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Without rideshare car insurance, a single accident can break the bank and your earning potential.
No boss, no schedule, and no time clock; these are just some of the perks of working as an independent contractor. These perks help explain why the gig economy, which includes independent workers like rideshare drivers, is booming, with a growth rate of 33% in 2020.
According to Pew Research Center, 16% of Americans have earned money from online gig platforms like DoorDash, Lyft, and Uber. And with the cost of vehicle ownership rising, ridesharing is becoming more popular for those who prefer avoiding car expenses.
But it’s not all sunshine and rainbows for those behind the wheel. Rideshare drivers are at risk when they’re on the clock. By default, personal auto insurance doesn’t offer coverage for commercial use of a car, like driving for ridesharing services.
This means if a rideshare driver gets into an accident while working, they effectively have no insurance coverage and can be on the hook for anywhere from a few thousand to millions of dollars.
Fortunately, rideshare car insurance helps bridge the coverage gap when rideshare drivers are most vulnerable.
What Is Rideshare Car Insurance?
Rideshare car insurance is a car insurance policy that protects rideshare drivers from liability when they’re on the clock — when their personal insurance coverage doesn’t apply.
Unlike your personal auto insurance, rideshare car insurance is considered commercial insurance. However, unlike other commercial policies, rideshare car insurance is designed and intended for gig workers and independent contractors, so it’s generally easier to buy with more affordable premiums.
Most rideshare insurance policies are sold as additional add-ons, endorsements, or riders to your existing personal insurance coverage. Some insurers instead replace your existing policy with one that extends coverage to ridesharing. Other carriers offer standalone coverage, though that’s less common.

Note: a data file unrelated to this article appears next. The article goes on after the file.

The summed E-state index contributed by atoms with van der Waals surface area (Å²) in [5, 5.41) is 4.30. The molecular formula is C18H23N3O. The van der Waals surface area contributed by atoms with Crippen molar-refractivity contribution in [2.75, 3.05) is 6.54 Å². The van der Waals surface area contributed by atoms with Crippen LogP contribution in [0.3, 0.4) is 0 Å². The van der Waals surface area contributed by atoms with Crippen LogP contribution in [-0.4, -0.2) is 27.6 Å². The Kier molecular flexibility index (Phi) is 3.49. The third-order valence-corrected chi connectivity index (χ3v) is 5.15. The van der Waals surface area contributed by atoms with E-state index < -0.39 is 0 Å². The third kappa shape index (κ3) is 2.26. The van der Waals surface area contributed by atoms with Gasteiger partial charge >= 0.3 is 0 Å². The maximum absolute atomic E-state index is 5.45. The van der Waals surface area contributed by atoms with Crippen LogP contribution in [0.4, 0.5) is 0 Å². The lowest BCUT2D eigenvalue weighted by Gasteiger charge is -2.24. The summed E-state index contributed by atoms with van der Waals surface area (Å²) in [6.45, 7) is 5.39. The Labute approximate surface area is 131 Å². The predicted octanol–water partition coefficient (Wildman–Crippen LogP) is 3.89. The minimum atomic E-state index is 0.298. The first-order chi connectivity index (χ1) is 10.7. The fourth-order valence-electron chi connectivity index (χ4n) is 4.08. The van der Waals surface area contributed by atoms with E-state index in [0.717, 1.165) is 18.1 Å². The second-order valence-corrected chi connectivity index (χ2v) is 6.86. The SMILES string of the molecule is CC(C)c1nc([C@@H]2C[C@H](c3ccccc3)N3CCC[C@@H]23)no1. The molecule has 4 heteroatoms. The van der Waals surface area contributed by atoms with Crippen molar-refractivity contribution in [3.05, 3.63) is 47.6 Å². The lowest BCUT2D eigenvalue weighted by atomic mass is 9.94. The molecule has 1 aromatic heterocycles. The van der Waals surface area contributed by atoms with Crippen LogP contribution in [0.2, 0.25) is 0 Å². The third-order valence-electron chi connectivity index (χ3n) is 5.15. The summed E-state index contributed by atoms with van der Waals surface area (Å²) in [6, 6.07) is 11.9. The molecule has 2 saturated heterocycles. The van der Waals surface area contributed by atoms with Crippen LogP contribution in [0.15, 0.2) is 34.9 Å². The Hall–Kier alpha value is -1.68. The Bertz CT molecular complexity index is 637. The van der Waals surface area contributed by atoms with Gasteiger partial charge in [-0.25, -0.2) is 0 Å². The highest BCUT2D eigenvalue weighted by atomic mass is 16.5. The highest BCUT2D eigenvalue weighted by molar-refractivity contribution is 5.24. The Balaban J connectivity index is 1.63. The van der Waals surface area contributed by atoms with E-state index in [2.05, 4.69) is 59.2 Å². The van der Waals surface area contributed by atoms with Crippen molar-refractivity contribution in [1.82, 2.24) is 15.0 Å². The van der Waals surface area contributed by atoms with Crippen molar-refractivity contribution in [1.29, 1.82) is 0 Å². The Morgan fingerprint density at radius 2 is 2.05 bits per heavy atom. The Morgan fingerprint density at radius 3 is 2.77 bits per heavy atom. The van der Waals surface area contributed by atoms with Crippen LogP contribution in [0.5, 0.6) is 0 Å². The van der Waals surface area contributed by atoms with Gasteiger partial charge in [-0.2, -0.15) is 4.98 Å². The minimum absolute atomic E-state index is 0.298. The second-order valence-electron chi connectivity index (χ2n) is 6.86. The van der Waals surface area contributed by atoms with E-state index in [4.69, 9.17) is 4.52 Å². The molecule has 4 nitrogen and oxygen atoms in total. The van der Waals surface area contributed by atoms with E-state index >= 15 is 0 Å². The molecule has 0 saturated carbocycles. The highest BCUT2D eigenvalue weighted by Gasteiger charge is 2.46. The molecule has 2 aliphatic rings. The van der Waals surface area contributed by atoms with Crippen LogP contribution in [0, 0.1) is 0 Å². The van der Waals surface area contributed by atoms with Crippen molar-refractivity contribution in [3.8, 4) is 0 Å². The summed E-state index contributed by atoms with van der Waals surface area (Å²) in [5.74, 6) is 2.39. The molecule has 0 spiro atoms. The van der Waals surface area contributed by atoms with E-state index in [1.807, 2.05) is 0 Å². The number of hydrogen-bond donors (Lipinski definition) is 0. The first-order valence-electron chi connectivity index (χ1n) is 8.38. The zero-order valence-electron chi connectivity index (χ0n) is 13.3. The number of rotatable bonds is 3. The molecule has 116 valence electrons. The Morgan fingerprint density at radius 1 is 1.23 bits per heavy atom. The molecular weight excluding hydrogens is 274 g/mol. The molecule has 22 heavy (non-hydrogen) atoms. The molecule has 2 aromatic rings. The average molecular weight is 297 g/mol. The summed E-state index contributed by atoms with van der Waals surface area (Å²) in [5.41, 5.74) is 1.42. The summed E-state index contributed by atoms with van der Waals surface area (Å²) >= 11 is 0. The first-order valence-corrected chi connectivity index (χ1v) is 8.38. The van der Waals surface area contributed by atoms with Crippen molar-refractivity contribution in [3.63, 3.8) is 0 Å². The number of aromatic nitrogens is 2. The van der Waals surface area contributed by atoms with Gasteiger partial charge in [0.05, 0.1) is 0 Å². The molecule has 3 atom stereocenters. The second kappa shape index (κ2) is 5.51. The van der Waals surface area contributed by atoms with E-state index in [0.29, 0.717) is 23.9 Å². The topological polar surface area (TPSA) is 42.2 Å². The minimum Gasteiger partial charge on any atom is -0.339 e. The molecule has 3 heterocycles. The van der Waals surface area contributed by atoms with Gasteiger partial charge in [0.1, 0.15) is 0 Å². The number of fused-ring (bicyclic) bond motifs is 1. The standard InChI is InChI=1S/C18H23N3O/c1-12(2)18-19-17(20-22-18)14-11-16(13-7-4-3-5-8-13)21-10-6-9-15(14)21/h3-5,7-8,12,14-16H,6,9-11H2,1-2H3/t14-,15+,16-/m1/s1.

Do you need rideshare insurance if you have personal insurance coverage?
Your personal auto insurance policy doesn’t cover you when you’re driving for a rideshare app. If you get into an accident while working — even if it’s as insignificant as a fender-bender — your personal coverage won’t pay out a dime.
Worse, your insurance provider can drop your coverage if you’re driving for a rideshare service without permission or rideshare insurance coverage.
How Rideshare Insurance Works
Rideshare insurance covers you when your personal auto policy doesn’t: before coverage from your rideshare company, or transportation network company (TNC), kicks in fully.
In other words, rideshare car insurance covers the time when you’re working, but between pickups. This time represents a “coverage gap” in which your personal policy isn’t in force and the rideshare insurance coverage provided by your TNC is limited.
The National Association of Insurance Commissioners breaks down this time frame into three periods after an initial one in which you’re off the clock:
- Period 0 – Offline: You’re not using a rideshare app or operating commercially and are covered by your personal car insurance policy.
- Period 1 – Available: A rideshare app is active and you’re waiting for a ride request. Your employer or TNC provides liability coverage during this period.
- Period 2 – En Route: You’ve accepted a request and are en route to pick up a passenger. Insurance coverage provided by your TNC is in full force during this period.
- Period 3 – On Trip: You’ve picked up your passenger and are en route to the requested destination. Insurance coverage provided by your TNC is in full force during this period.
Period 1 is the time you’re most vulnerable and falling into the coverage gap between your personal auto policy and the insurance offered by your rideshare service. Rideshare car insurance bridges this gap so that you have protection during all four periods.
What Does Rideshare Car Insurance Cover?
Though each state specifies its own minimum coverage requirements, auto insurance coverage can include:
- Bodily injury liability (BIL): The costs associated with injuries sustained by another party.
- Property damage liability (PDL): The cost of damages dealt to another party’s property.
- Comprehensive: When your car is damaged or lost due to fire, natural disasters, theft, or vandalism.
- Collision: Damage dealt to your car after an accident.
- Uninsured/underinsured motorist: Coverage in the event your car sustains damage from a driver without insurance or with insufficient coverage limits.
- Medical payment: Coverage to help pay for the medical bills of any driver or passengers.
- Personal injury protection: Coverage for expenses incurred after an accident-related injury, such as lost wages or physical therapy.
Most rideshare insurance policies extend the coverage provided by your personal policy to cover your activity while operating a rideshare. In other words, if your personal car insurance doesn’t provide a certain type of coverage, your rideshare policy won’t, either.